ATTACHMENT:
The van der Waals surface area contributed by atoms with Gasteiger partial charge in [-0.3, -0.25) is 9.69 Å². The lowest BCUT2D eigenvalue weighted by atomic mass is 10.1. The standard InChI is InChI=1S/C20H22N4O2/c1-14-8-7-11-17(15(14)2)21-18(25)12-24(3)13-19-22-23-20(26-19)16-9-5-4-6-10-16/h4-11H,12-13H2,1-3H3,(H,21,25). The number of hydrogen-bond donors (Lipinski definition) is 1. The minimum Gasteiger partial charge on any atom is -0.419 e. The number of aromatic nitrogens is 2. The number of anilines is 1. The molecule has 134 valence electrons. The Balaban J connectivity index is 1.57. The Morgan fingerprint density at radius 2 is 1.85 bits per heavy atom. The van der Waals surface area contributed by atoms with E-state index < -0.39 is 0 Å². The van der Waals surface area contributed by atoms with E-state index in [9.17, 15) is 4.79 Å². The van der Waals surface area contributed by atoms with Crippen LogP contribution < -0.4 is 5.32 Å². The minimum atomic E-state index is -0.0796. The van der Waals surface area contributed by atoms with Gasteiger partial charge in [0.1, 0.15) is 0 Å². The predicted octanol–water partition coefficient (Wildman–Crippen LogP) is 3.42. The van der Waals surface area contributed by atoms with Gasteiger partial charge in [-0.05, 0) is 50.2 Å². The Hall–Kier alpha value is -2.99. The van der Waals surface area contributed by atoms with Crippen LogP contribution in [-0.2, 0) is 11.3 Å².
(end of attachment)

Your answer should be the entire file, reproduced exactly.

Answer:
The van der Waals surface area contributed by atoms with Gasteiger partial charge in [-0.3, -0.25) is 9.69 Å². The lowest BCUT2D eigenvalue weighted by atomic mass is 10.1. The standard InChI is InChI=1S/C20H22N4O2/c1-14-8-7-11-17(15(14)2)21-18(25)12-24(3)13-19-22-23-20(26-19)16-9-5-4-6-10-16/h4-11H,12-13H2,1-3H3,(H,21,25). The number of hydrogen-bond donors (Lipinski definition) is 1. The minimum Gasteiger partial charge on any atom is -0.419 e. The number of aromatic nitrogens is 2. The number of anilines is 1. The molecule has 134 valence electrons. The Balaban J connectivity index is 1.57. The Morgan fingerprint density at radius 2 is 1.85 bits per heavy atom. The van der Waals surface area contributed by atoms with E-state index < -0.39 is 0 Å². The van der Waals surface area contributed by atoms with E-state index in [9.17, 15) is 4.79 Å². The van der Waals surface area contributed by atoms with Crippen LogP contribution < -0.4 is 5.32 Å². The minimum atomic E-state index is -0.0796. The van der Waals surface area contributed by atoms with Gasteiger partial charge in [0.1, 0.15) is 0 Å². The predicted octanol–water partition coefficient (Wildman–Crippen LogP) is 3.42. The van der Waals surface area contributed by atoms with Gasteiger partial charge in [-0.05, 0) is 50.2 Å². The Hall–Kier alpha value is -2.99. The van der Waals surface area contributed by atoms with Crippen LogP contribution in [-0.2, 0) is 11.3 Å².